I fail to see how the Dutch courts ordering them to reduce emissions is more significant.  What difference does moving to the UK make to that ruling ?  None.  They will still be either forced into doing so or face significant fines, which would happen regardless of whether they are HQ'd in London or Holland.  Regardless of their jurisdiction they will ultimately face the same consequences.

 

More likely is the fact that by moving from a Dutch to UK residency they can remove the 15% dividend tax charged to Dutch domiciled companies.

 

Regarding ESG, Shell are literally no different to any other major integrated oil company - they all have made commitments to drastically reduce their carbon emissions in the medium term.  Shell have actually brought forward their commitment from 2030 to 2025.  Eni (the Italian major) have committed to becoming net carbon neutral by 2025 - these numbers, by the way, mean very little.  They sound good on the outside but the reality is that all these companies will do, if they have to, is buy carbon credits to get to net neutral.  Elon Musk battered Bitcoin for being energy draining and environmentally unfriendly.... what Elon wasn't telling everyone was that he HAD to distance himself from Bitcoin because he needs the US federal energy credits because Fiat, who Tesla sold energy credits to in order for Fiat to become net carbo neutral, have decided to enter the EV market and thus won't need Elon's/Tesla's energy credits - so Tesla are now more heavily dependent on the fed energy credits.

 

Rating agencies are taking much more pro-active interest in companies from an ESG perspective, but these entities have such solid ratings, and the rating agencies also have to be wary of initiating a global market collapse by downgrading these companies - they also have to realise that this is a "long game" scenario - you simply cannot expect these massive oil companies to become "green" in a handful of years - aside from anything else, quite simply, the energy grid and power storage capabilities aren't ready, not even close.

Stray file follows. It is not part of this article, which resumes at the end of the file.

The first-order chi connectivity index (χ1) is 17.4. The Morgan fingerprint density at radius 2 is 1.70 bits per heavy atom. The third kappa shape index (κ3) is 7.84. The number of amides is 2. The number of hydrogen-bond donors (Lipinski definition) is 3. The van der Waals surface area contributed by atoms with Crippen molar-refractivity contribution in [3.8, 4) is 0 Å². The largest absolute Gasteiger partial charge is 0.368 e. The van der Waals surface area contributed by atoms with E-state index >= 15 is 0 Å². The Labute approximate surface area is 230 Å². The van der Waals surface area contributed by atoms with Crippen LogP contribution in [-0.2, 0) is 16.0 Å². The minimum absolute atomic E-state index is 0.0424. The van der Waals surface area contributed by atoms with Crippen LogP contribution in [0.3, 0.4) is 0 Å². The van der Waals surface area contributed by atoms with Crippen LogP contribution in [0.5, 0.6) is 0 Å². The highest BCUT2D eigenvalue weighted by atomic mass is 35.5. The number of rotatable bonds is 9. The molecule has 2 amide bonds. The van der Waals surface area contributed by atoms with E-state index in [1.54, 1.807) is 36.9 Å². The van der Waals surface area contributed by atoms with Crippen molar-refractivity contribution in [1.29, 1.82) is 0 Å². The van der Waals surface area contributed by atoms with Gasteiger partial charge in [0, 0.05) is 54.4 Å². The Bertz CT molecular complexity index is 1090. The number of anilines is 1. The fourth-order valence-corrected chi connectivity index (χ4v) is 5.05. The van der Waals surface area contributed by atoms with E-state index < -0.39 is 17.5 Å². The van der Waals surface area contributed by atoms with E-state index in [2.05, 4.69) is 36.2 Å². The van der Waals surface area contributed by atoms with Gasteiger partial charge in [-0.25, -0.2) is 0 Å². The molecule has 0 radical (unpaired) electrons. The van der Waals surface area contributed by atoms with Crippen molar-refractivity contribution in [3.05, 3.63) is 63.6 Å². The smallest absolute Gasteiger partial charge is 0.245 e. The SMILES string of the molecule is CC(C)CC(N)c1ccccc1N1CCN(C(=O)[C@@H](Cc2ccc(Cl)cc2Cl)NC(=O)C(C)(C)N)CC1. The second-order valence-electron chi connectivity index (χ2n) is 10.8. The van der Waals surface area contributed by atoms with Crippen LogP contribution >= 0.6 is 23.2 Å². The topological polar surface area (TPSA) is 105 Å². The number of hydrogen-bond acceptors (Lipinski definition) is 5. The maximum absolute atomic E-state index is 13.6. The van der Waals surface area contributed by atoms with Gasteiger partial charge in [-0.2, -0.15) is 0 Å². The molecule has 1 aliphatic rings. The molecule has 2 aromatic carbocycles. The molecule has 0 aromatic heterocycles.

Its all literally like shifting deckchairs on the Titanic.

Completely agree, its all a bit of a game of cat and mouse.  What I meant was that it seems like a big GIRUY to the Dutch authorities in response to the court ordered reduction in GHG emission reduction which I have no doubt will have extremely serious consequences to their business model, more so than their HQ domiciliary.   

 

 

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1 hour ago, stewarty said:

Completely agree, its all a bit of a game of cat and mouse.  What I meant was that it seems like a big GIRUY to the Dutch authorities in response to the court ordered reduction in GHG emission reduction which I have no doubt will have extremely serious consequences to their business model, more so than their HQ domiciliary.   

 

 

I doubt it will have that significant an impact on their business model mate - all these major integrated oil companies are in the process of "going green" because they recognize the ESG issues as well as the activism.  They have been in that process for years now.  The only real change, I would imagine, is timing.  But all these companies have been implementing renewables for some time (Eni have massive solar panel fields in Africa for example) - the issue isn't renewables or going green, it is the inability of the electricity grid to handle the load, but they don't want to talk about that.

 

I am sure you are right in that there is an element of GIRFUY to the Dutch authorities - Shell's excuse is that by being singularly domiciled in London it makes access to the financial markets easier as their primary listing is LSE - but I am not really buying that.

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2 hours ago, craig said:

Rating agencies are taking much more pro-active interest in companies from an ESG perspective, but these entities have such solid ratings, and the rating agencies also have to be wary of initiating a global market collapse by downgrading these companies - they also have to realise that this is a "long game" scenario - you simply cannot expect these massive oil companies to become "green" in a handful of years - aside from anything else, quite simply, the energy grid and power storage capabilities aren't ready, not even close.

There’s also the small point of oil consumption forecast to rise over the next 20 years and the need to fulfil that demand, despite having to condemn OilCo’s for political purposes.